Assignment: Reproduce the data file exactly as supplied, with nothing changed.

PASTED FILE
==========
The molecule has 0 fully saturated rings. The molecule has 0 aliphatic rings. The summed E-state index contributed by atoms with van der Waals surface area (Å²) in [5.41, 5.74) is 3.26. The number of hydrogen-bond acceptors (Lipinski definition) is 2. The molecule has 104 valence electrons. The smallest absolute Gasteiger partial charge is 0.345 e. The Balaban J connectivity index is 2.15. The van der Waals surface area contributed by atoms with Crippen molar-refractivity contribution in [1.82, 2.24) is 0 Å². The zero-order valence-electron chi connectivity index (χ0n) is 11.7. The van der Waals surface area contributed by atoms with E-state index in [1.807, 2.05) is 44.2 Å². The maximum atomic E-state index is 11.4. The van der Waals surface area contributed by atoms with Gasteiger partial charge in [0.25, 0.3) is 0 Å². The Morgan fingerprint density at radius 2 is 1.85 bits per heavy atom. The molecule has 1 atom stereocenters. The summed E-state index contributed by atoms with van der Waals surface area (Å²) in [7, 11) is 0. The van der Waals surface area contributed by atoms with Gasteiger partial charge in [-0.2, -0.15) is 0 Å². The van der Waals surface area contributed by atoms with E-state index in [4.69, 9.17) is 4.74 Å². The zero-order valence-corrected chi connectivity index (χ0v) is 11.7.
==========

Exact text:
The molecule has 0 fully saturated rings. The molecule has 0 aliphatic rings. The summed E-state index contributed by atoms with van der Waals surface area (Å²) in [5.41, 5.74) is 3.26. The number of hydrogen-bond acceptors (Lipinski definition) is 2. The molecule has 104 valence electrons. The smallest absolute Gasteiger partial charge is 0.345 e. The Balaban J connectivity index is 2.15. The van der Waals surface area contributed by atoms with Crippen molar-refractivity contribution in [1.82, 2.24) is 0 Å². The zero-order valence-electron chi connectivity index (χ0n) is 11.7. The van der Waals surface area contributed by atoms with E-state index in [1.807, 2.05) is 44.2 Å². The maximum atomic E-state index is 11.4. The van der Waals surface area contributed by atoms with Gasteiger partial charge in [0.25, 0.3) is 0 Å². The Morgan fingerprint density at radius 2 is 1.85 bits per heavy atom. The molecule has 1 atom stereocenters. The summed E-state index contributed by atoms with van der Waals surface area (Å²) in [7, 11) is 0. The van der Waals surface area contributed by atoms with Gasteiger partial charge in [-0.2, -0.15) is 0 Å². The van der Waals surface area contributed by atoms with E-state index in [4.69, 9.17) is 4.74 Å². The zero-order valence-corrected chi connectivity index (χ0v) is 11.7.